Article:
7 of 7 people found the following review helpful
on 11 January 2010
A fascinating insight into the formation of the Ulster Division, what the men went through in the run up to war and what life was really like in the trenches. It is brilliantly written, I could hardly put the book down as soon as I started reading it. This really is a must read for every Ulsterman/woman, which covers one of the most extraordinary chapters of our history and not only puts events into context but gives you a deep insight into the personal stories of the people who went through it.
4 of 4 people found the following review helpful
on 17 September 2011
Very informative book. Intensively researched, well written and easy to read. Naturally, due to the subject material, it can be very distressing to read about, and think about, the needless slaughter of Ulster`s finest. A loss from which we have never, and will never, recover. A blood sacrifice never forgotten.FGAU.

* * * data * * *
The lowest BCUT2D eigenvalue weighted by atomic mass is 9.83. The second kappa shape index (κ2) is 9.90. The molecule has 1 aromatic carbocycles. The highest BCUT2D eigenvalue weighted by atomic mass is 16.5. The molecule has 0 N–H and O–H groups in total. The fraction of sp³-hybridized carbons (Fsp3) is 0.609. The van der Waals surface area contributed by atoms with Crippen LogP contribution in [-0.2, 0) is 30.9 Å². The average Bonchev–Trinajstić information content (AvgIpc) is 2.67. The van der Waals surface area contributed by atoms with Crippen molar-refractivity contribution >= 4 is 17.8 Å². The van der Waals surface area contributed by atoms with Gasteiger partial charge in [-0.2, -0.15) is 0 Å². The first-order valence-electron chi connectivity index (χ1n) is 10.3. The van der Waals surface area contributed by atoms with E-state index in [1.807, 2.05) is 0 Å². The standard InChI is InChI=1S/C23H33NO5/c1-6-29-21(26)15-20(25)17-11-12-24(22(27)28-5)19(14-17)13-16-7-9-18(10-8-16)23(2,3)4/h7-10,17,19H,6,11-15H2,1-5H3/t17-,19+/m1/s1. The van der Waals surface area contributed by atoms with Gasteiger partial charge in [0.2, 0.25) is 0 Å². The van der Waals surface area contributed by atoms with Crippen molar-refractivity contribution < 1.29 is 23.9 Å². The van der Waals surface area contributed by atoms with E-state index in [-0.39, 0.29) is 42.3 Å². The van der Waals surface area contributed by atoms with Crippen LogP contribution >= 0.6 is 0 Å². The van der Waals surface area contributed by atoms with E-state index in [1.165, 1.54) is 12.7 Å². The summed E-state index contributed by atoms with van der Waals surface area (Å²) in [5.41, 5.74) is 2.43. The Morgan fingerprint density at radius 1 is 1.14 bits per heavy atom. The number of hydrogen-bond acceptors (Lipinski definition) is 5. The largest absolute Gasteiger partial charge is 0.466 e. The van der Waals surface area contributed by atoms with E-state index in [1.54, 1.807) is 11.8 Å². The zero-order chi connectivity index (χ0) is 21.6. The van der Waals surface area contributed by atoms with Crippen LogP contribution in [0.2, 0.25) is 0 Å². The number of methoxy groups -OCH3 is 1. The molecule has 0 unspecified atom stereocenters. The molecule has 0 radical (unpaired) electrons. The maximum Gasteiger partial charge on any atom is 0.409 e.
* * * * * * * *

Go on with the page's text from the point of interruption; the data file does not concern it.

1 of 1 people found the following review helpful
on 10 August 2014
Got this as visiting the Somme in July 2014 so wanted to read some personal memories.
Fantastic details in the book, background to the history and formation of the UVF is very concise and how this developed into the 36th Division shows the natural progression of the men's desire to not only defend their culture but also many had no other jobs to do, so the army seemed the natural option.
Builds very slowly, the training goes from boy scout amateurish to the first mobile army with semi special companies, and the hour by hour build up to 1st July was compelling.
The battle writing is deliberately fast and chaotic to give a sense of the chaos on the day.
Most interesting fact was that more Nationalists (Catholics) served in British WW1 regiments than Unionists (Protestants), a fact largely overlooked for modern day political purposes.
Excellent and very readable book on the 36th